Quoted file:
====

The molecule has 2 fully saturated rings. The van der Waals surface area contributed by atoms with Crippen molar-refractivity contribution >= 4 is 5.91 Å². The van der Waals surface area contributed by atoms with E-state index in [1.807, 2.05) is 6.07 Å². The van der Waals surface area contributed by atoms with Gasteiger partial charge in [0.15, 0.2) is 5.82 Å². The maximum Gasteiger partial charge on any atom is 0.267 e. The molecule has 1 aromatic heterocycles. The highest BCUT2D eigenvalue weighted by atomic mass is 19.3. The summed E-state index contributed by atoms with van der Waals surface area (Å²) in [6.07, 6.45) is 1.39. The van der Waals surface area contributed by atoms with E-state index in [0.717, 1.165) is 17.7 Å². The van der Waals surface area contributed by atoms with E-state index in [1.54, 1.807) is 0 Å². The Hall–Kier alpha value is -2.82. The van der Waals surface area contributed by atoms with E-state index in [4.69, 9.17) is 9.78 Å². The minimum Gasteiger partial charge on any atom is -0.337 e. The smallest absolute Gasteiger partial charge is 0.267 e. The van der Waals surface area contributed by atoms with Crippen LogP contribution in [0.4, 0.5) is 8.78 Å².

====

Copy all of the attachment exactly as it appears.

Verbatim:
The molecule has 2 fully saturated rings. The van der Waals surface area contributed by atoms with Crippen molar-refractivity contribution >= 4 is 5.91 Å². The van der Waals surface area contributed by atoms with E-state index in [1.807, 2.05) is 6.07 Å². The van der Waals surface area contributed by atoms with Gasteiger partial charge in [0.15, 0.2) is 5.82 Å². The maximum Gasteiger partial charge on any atom is 0.267 e. The molecule has 1 aromatic heterocycles. The highest BCUT2D eigenvalue weighted by atomic mass is 19.3. The summed E-state index contributed by atoms with van der Waals surface area (Å²) in [6.07, 6.45) is 1.39. The van der Waals surface area contributed by atoms with E-state index in [0.717, 1.165) is 17.7 Å². The van der Waals surface area contributed by atoms with E-state index in [1.54, 1.807) is 0 Å². The Hall–Kier alpha value is -2.82. The van der Waals surface area contributed by atoms with E-state index in [4.69, 9.17) is 9.78 Å². The minimum Gasteiger partial charge on any atom is -0.337 e. The smallest absolute Gasteiger partial charge is 0.267 e. The van der Waals surface area contributed by atoms with Crippen LogP contribution in [0.4, 0.5) is 8.78 Å².